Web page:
Anna's gift

2008-10-20 00:00

Forty years ago, in the sixties, my grandparents managed an African trading store, located on a dusty road in the rural area of Keate’s Drift. As children we were sent from the city each year to spend the long Christmas holidays there.

The country at the time was of course governed by the laws of apartheid, which actually meant a whole lot of different things to different people, but the overriding result of this “apartness” meant, as we all know, that black people were seriously discriminated against in every sphere of life, and these laws caused the different races ultimately to learn to distrust, fear, and sometimes even to hate each other.

From my perspective as the child that I was then, everyone seemed to understand their place within those laws, and people generally abided by them, so that was the status quo, and this story is not meant to delve deeply into the ramifications of the politics, but to give context to the story of Anna’s gift.

In my grandparent’s house, Anna, the Zulu woman employed as a housemaid, reigned supreme, particularly in the kitchen. I remember the mealie-meal porridge bubbling in a pot on the big old coal stove and Anna, her deep brown face shining, smiling as she stirred the pot, all the while humming and singing.

It was a special day for me, my ninth birthday, and the only thing I wanted to know was what gift I would receive from my grandparents. As we sat at the breakfast table, beside my place was the long-awaited, gaily wrapped gift, which after breakfast I was to be allowed to open. Birthdays are magical days for children and, although I was not to know it then, this particular birthday would be my most memorable ever.

Breakfast over, I headed off to my room and I had no sooner plopped myself down on my bed when Anna appeared, holding out a small newspaper-wrapped parcel to me. It was a moment frozen in time, like some magical camera in the sky was taking pictures of Anna and me, pictures that would last for all eternity. I very shyly took the little parcel, click; her warm brown eyes and smiling lips, click; a brief hug, click, click; Anna retreating, click.

I was a child of nine that day, but I suddenly felt like I was a hundred, because through my mind the thoughts flowed like quicksilver as I connected up the realisation of how poor Anna was, what a sacrifice she must have made to purchase whatever was in the parcel, knowing that she knew that I was a fatherless child being raised in an orphanage, and she had willingly, consciously, set out to make my day better — for me, a barefoot poor white child about whom very few people in the world truly cared.

She had made me see her in a way that I never had before, and in truly seeing her, it was as if I suddenly saw everything. I saw the great big racial and social divide, and I saw the unfairness of it all.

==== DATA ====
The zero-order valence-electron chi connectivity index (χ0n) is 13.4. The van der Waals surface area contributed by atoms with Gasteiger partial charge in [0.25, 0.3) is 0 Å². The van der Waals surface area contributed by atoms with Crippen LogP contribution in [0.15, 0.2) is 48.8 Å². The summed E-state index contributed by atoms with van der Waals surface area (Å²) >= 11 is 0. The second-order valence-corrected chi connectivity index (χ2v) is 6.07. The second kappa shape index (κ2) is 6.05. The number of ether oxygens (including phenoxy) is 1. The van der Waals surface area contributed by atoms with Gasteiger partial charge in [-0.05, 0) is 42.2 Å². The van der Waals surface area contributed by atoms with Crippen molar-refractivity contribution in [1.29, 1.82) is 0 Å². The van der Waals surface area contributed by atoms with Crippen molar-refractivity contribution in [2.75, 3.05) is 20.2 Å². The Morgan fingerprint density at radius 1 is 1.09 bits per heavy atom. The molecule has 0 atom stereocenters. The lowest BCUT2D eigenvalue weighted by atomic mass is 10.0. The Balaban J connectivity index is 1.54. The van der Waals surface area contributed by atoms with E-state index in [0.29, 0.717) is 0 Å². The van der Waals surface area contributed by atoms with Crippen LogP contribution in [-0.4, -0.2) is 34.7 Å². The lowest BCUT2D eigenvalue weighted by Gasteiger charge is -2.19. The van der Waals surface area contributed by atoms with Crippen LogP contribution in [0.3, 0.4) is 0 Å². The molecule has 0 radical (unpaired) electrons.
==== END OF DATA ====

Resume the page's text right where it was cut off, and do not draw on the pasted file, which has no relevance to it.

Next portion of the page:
Still sitting on my bed, I slowly unwrapped Anna’s gift, two layers of newspaper, and found there a little folded floral handkerchief and bar of pink soap. It was a humble gift, even for those days, but I sat on my bed for ages, raising the soap to my nose over and over, as if catching the power of the gift in its scent, and folding and refolding the hanky, and marvelling at the heart that had purchased it and the hands that had wrapped it.

I knew instinctively that what Anna had given me was a rare and extraordinary gift, although being so young, I could not at that time grasp the true magnificence of it.

I came to better understand in time that Anna’s gift was nothing that could be caught between the pages of wrapping paper, for from that day as a nine-year-old white child in apartheid South Africa, I saw my whole world with new eyes. In causing me to see her, truly see her, Anna had caused me to see all black people with new eyes, and to explore my growing questions about the “apartness” that was the status quo.

I know that in our country today, the why does not matter anymore. What matters is that those things have all changed, as they changed for me with Anna’s gift, which had created a tiny doorway through which I could view our world differently.

The gift I received from my grandparents on my ninth birthday? I have no idea now what it was, but I have lived with Anna’s gift ever since that day. Thank you Anna. I see you.

* Not her real name.

Mary F describes herself as “a slightly eccentric mother and grandmother who writes the occasional article which occasionally gets published. I write to find the ridiculous in the ordinary, the spectacular in the mundane. I’m a great believer in true stories, in their power to teach.

“I think every person has at least one phenomenal true story from their life.

“I am very interested in genealogy and history, on both a personal and collective level. I work from my home office as a professional transcriber, which is work that covers a huge range of subjects, so that keeps me interested in lots of different things.”

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